The chart below shows that the debt maturing during the default risk zone—in the next three weeks—was trading at sharply higher yields than just a little over a month ago—when the curve was normal.

Investors were saying, “Sure, I will own debt that matures in the next few weeks, but only if I am paid additional yield for the additional risk.”

This Week

 Data from Bloomberg, 10/9/13

This is significant because normally Treasury debt that matures within a few weeks is viewed as extremely safe. It is safer to lend money for one week than to lend money for one year. So a big, alarming shift in sentiment took place in the portion of the market that is normally viewed as extremely safe.

So far, these fears have been contained to very short-term Treasury debt. But, many investors see this shift as the “canary in the coal mine.” They fear if default occurs, these increased rates could spread to the longer-term five-year, 10-year, and 30-year debt. This would send borrowing costs on U.S. corporate debt and mortgage debt higher—economic growth would be slowed.

Who owns T-bills? How will they be harmed if the U.S. defaults? 

T-bills are as safe as cash—normally. Investors in T-bills, like corporate treasurers and money market mutual funds, receive a tiny return on investment and are assured to get their money back in weeks or months. 

Many businesses use T-bills to manage their cash. If payroll is due at the end of the month, a corporate treasurer may continually invest cash in T-bills that mature in a month. When those T-bills mature the company gets cash to meet its payroll obligations (plus a little return on investment). Employees are paid. The company has made a tiny return on their investment. Everyone is happy.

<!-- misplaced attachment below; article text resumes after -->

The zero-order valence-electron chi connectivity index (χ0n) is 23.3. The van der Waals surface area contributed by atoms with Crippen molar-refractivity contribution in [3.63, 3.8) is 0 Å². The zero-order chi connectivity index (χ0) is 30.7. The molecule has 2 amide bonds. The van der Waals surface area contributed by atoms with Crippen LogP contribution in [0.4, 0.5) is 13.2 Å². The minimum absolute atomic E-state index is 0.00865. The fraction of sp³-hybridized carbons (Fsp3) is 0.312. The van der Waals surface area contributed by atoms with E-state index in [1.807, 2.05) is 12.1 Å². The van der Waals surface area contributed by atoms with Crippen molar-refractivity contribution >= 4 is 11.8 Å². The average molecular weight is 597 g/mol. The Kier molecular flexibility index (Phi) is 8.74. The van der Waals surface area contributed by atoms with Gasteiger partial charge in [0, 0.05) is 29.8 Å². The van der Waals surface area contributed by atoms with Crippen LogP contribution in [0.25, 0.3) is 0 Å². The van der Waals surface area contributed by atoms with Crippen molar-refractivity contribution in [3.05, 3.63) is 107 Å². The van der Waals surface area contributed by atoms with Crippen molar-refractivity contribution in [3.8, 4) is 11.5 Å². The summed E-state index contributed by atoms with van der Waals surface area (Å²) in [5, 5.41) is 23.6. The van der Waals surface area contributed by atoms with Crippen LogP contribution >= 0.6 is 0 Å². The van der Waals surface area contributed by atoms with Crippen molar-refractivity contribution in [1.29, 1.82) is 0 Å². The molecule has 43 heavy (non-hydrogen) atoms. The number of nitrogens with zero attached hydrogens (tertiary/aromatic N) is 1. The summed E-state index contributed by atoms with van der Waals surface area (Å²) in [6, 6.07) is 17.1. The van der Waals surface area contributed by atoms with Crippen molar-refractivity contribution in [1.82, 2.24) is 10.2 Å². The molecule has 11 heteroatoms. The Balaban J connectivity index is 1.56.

But, what if a T-bill payment is delayed because the statutory debt limit has not been raised? That’s a problem. The business may be unable to meet their own obligations—like paying employees and suppliers on time. While we are not yet at the October 17th deadline and there are many who believe that T-bills would still be honored if the ceiling is breached, this increased risk was displayed by this week’s higher yields.

The fact that these specific short-term T-bills became the “black sheep” of the credit markets is significant. Investors shunned them because of the risk that the government won’t pay them what they are owed on time.


Normally, investors will accept tiny yields to hold short-term debt. In most cases, the yield on one-year debt is higher than the yield on one-week debt. But this week, market yields flipped. The risk premium on very short-term debt shot up and over the yield on one-year debt.

This risk premium signified that the market was not confident in the willingness of the United States to honor its financial obligations—not a good thing for our country or our economy.

  1. Ken Sweet, “Fidelity sheds government bonds coming due,” USA Today, October 10, 2013. Accessed on October 10, 2013. Available at: